There are countless reasons why businesses engage in mergers. Some are eager to synergize their practices, balancing their strengths and weaknesses; while others look to diversify their operations, and achieve stability in performance and profitability. Lastly, businesses engage in mergers to grow their market share and/or eliminate their competitors.
Business mergers have the potential to radically change operations across an industry — especially when mergers occur between some of the largest companies in the sector. Some examples of these can be seen in the following merger cases, which are some of the biggest in human history.
In the late 1990s, oil prices were consistently low, causing energy companies around the world to take financial hits. To reduce competition, oil companies Exxon and Mobil merged in 1999, consolidating their assets to produce an energy industry superpower. The merger cost $80 billion, and both companies were compelled to sell thousands of gas stations across the U.S. to ensure other companies could compete in the market. Today, the ExxonMobil merger is among the most successful of recent decades, and the company continues to set the pace for their global competitors.
By far the largest merger and acquisition deal in history, U.K.-based mobile phone operator Vodafone acquired the German company Mannesmann in 2000 for over $180 billion. When the deal concluded, Vodafone became the world’s largest mobile operator in the world — but not without trouble. Germans opposed the deal because they hoped for German businesses to remain prominent in the global marketplace, and their lack of support prompted Mannesmann to ask for double Vodafone’s initial offer. The high price tag punished Vodafone in subsequent years, as they had to write off tens of billions of dollars in losses when their mega-business failed to generate anticipated profits.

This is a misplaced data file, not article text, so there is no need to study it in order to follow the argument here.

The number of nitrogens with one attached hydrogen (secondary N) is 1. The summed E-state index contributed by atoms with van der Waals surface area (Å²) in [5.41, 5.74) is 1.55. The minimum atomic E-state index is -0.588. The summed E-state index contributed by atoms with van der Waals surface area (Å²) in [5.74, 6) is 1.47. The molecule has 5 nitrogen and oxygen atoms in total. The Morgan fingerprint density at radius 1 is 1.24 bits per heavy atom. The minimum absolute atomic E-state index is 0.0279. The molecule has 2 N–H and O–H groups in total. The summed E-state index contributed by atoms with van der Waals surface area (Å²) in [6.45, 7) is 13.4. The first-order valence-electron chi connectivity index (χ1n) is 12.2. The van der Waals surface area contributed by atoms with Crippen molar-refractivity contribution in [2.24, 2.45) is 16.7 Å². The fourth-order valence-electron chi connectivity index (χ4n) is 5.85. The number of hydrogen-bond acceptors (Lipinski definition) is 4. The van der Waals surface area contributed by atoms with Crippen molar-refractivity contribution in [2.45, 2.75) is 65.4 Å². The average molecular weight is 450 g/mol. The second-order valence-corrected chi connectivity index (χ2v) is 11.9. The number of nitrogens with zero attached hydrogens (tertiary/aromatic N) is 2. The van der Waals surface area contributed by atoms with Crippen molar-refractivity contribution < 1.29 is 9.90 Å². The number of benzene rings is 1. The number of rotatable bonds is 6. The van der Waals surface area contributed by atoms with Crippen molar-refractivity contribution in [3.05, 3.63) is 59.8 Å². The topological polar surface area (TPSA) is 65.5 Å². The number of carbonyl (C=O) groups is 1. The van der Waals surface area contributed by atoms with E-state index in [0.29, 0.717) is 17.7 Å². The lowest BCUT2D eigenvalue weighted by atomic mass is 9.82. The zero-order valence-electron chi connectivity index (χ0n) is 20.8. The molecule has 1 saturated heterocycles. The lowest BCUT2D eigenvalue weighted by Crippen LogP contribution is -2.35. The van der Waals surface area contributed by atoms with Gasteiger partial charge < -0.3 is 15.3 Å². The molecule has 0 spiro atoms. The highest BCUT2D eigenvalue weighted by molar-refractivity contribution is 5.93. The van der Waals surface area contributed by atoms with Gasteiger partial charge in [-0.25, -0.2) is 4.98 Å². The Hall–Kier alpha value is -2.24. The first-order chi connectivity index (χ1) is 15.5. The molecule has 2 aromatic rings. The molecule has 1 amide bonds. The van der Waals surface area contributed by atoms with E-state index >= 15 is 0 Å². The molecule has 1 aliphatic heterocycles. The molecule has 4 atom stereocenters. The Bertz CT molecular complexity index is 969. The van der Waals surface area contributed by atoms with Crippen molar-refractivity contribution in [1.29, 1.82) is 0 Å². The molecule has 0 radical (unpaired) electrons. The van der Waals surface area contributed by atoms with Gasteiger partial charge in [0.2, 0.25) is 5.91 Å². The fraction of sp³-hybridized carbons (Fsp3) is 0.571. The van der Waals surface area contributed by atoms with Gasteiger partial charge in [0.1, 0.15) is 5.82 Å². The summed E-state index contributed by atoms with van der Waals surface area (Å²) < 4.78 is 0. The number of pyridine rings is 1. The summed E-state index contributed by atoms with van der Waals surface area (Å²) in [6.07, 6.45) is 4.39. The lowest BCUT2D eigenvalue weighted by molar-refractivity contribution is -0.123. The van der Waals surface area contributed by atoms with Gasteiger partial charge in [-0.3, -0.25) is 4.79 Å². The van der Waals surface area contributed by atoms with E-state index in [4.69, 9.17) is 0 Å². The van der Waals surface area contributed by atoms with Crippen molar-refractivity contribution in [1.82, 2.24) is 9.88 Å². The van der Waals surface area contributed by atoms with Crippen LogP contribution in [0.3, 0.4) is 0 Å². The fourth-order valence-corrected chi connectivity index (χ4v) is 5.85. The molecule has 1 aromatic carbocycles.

History’s second largest merger took place, when American Online (AOL) acquired Time Warner for $164 billion. In 2000, AOL was one of the largest technology companies in the world, as almost all Americans used their landline phone services to connect to the internet. Unfortunately, AOL only maintained control of Time Warner for nine years, as dial-up internet fell in popularity. In 2009, Time Warner regained its independence, and AOL continued its long decline.
Another major historic merger to occur in 2000, was when pharmaceutical company Pfizer acquired rival Warner-Lambert for $90 billion. Initially, Warner-Lambert was to be purchased by American Home Products, a consumer goods company, but American Home Products walked away from the deal at the last second, forfeiting $1.8 billion in break-up fees. Pfizer swooped in to create the world’s second-largest drug company and maintain licensing control of cholesterol medication Lipitor, which was owned by Warner-Lambert. Thanks to Lipitor alone, Pfizer was able to increase its profits by more than $13 billion annually as a result of the merger.
After antitrust initiatives broke up Bell Systems into competing telephone companies, many of those communications companies engaged in mergers and acquisitions to reform in the digital age. In 2006, AT&T made a significant move to establish itself as a major player in the wireless industry by paying $86 billion to acquire BellSouth. With the merger, AT&T was able to expand its mobile coverage to rural regions of the U.S. and bundle mobile services with television and internet to attract customers.
Dow Chemical and DuPont
Dow Chemicals and DuPont were vicious competitors in the chemicals industry — until they merged in 2015. In a deal costing $130 billion, the two companies eliminated their competition and formed the world’s largest chemical company by sales. Unfortunately, only a year after the merger was complete, despite revenues above $86 billion, the corporation announced that it would split into three separate companies each with a separate focus. As seen throughout this article, all big mergers are not necessarily successful. Executives can pursue a mergers and acquisitions certificate to learn more about the challenges involved in this type of business endeavor and perhaps avoid suffering the same fate as Vodafone, AOL and Dow Chemical. With the right knowledge and skill, business leaders can help grow their organizations to achieve much success.